Families “should feel optimistic” that the worst of the cost-of-living crisis is over, the chancellor has told Sky News.
Acknowledging households have “suffered enormously” from energy, food and fuel inflation in the last 18 months, Jeremy Hunt said they should now feel some relief despite the UK economy slowing to a halt in the third quarter of this year.
The latest economic data for GDP shows the economy flatlined in the three months to September, with a slight contraction rounded up to 0% growth.
All three of the most significant sectors were almost equally moribund, with a 0.1% fall in services output cancelled out by a similar increase in construction, with production output entirely flat.
Business investment, household and public sector spending were down meanwhile, an indication that while elevated interest rates imposed by the Bank of England to tame inflation are doing their job, it is coming at the price of growth.
Despite this, the chancellor hailed the figures from the Office for National Statistics as good news, because they showed the economy was not in recession.
He said: “I think they [families] can be more optimistic.
“I know how tough it has been but you can see the progress we are making in bringing down inflation, which has been the biggest single cause of pressure as people have seen the cost of their weekly shop go up, the cost of filling up the car go up.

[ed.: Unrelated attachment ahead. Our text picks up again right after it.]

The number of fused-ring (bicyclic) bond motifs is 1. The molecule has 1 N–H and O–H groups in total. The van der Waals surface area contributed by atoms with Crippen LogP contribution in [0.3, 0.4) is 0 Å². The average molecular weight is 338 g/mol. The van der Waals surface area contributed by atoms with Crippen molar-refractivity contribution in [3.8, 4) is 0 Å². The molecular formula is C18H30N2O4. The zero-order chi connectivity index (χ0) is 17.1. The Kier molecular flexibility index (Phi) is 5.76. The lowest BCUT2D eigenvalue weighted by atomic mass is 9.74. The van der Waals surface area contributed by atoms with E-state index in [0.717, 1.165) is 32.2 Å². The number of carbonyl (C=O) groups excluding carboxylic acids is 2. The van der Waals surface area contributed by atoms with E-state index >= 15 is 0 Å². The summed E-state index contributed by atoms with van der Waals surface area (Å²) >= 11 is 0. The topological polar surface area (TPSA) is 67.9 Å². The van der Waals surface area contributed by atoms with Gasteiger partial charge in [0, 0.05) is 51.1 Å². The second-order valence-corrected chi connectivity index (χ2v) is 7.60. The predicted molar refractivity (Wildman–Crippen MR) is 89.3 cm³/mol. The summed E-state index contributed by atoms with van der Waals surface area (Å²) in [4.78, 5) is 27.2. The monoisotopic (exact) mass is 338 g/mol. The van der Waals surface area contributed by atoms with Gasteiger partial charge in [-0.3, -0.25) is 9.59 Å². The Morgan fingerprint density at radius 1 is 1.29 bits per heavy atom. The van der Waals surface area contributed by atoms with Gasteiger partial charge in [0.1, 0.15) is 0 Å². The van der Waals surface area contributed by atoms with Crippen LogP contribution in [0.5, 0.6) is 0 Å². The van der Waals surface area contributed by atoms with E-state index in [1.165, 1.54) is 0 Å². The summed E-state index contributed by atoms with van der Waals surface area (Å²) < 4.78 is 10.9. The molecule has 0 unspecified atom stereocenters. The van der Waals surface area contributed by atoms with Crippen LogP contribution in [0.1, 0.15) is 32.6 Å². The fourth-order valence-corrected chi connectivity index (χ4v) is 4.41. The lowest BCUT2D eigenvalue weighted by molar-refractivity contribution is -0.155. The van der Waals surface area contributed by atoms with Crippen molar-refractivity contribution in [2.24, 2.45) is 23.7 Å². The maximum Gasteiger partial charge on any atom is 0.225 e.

“But the message of today is the economy is more resilient than many people thought, and that gives us all hope for the future.
“With the Bank of England rightly keeping interest rates higher in order to bring down inflation, the number one priority, you would expect there to be some impact on growth, but in the end if we can bring inflation down that is the best possible way to secure long-term growth and that is our plan.”
Mr Hunt said his autumn budget statement in two weeks will be focused on delivering growth, but indicated most of the measures will be medium term and structural because of the fiscal constraints.
He added: “The priority is to bring down inflation, so what you will hear in the autumn statement for growth is measures that will unlock the long-term competitiveness of the UK economy, create prosperity that will fund our NHS and public services, and bring down the tax burden over time, but we won’t do anything that compromises the battle against inflation.”
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He also again ruled out any tax cuts that would be “inflationary” – a commitment that will again disappoint some backbench Conservative MPs.
Mr Hunt said: “I can rule out any tax cut that is going to fuel inflation, it is the wrong thing to do when we are making such good progress against inflation.
“In the long run we do want to bring down the tax burden, there are no shortcuts, we have got to be smarter about how we spend taxpayers’ money, reform the welfare system, these are difficult long-term decisions that the PM and I have to make.”
He denied cutting the UK’s largest infrastructure project sent a signal the government could not be trusted to deliver on its economic promises.
Mr Hunt said: “I think that sort of pessimism and declinism is just wrong.
“Look what’s happened since 2010, the UK economy has grown faster than Japan, France, Germany, some of the largest economies, our tech sector is double the size of Germany and three times that of France.
“There are tremendous strengths here, part of that is infrastructure, and every penny saved on HS2 will be invested in other projects, to make sure the UK delivers on the remarkable potential that we have.”